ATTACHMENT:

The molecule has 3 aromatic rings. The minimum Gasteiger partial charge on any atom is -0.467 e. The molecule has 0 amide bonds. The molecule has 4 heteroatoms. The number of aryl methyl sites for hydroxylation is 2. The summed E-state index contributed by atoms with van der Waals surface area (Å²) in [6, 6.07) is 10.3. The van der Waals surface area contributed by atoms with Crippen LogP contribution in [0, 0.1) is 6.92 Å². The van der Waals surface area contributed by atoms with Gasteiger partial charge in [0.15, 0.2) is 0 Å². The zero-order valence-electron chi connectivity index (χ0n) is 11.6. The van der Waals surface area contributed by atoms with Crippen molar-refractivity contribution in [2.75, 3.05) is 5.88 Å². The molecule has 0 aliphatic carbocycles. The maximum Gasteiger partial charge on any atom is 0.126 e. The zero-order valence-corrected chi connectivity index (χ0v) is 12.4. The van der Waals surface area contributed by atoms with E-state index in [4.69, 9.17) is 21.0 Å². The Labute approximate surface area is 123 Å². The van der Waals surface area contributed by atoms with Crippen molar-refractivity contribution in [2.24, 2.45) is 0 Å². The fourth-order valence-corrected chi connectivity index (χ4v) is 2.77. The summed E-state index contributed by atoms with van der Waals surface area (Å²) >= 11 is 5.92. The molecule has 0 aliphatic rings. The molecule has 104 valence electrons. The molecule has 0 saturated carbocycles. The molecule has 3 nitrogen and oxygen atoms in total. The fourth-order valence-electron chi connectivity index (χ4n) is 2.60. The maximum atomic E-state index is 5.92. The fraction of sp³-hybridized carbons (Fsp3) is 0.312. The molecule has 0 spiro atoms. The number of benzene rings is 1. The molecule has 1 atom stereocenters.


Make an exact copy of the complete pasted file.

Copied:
The molecule has 3 aromatic rings. The minimum Gasteiger partial charge on any atom is -0.467 e. The molecule has 0 amide bonds. The molecule has 4 heteroatoms. The number of aryl methyl sites for hydroxylation is 2. The summed E-state index contributed by atoms with van der Waals surface area (Å²) in [6, 6.07) is 10.3. The van der Waals surface area contributed by atoms with Crippen LogP contribution in [0, 0.1) is 6.92 Å². The van der Waals surface area contributed by atoms with Gasteiger partial charge in [0.15, 0.2) is 0 Å². The zero-order valence-electron chi connectivity index (χ0n) is 11.6. The van der Waals surface area contributed by atoms with Crippen molar-refractivity contribution in [2.75, 3.05) is 5.88 Å². The molecule has 0 aliphatic carbocycles. The maximum Gasteiger partial charge on any atom is 0.126 e. The zero-order valence-corrected chi connectivity index (χ0v) is 12.4. The van der Waals surface area contributed by atoms with E-state index in [4.69, 9.17) is 21.0 Å². The Labute approximate surface area is 123 Å². The van der Waals surface area contributed by atoms with Crippen molar-refractivity contribution in [2.24, 2.45) is 0 Å². The fourth-order valence-corrected chi connectivity index (χ4v) is 2.77. The summed E-state index contributed by atoms with van der Waals surface area (Å²) >= 11 is 5.92. The molecule has 0 aliphatic rings. The molecule has 104 valence electrons. The molecule has 0 saturated carbocycles. The molecule has 3 nitrogen and oxygen atoms in total. The fourth-order valence-electron chi connectivity index (χ4n) is 2.60. The maximum atomic E-state index is 5.92. The fraction of sp³-hybridized carbons (Fsp3) is 0.312. The molecule has 0 spiro atoms. The number of benzene rings is 1. The molecule has 1 atom stereocenters.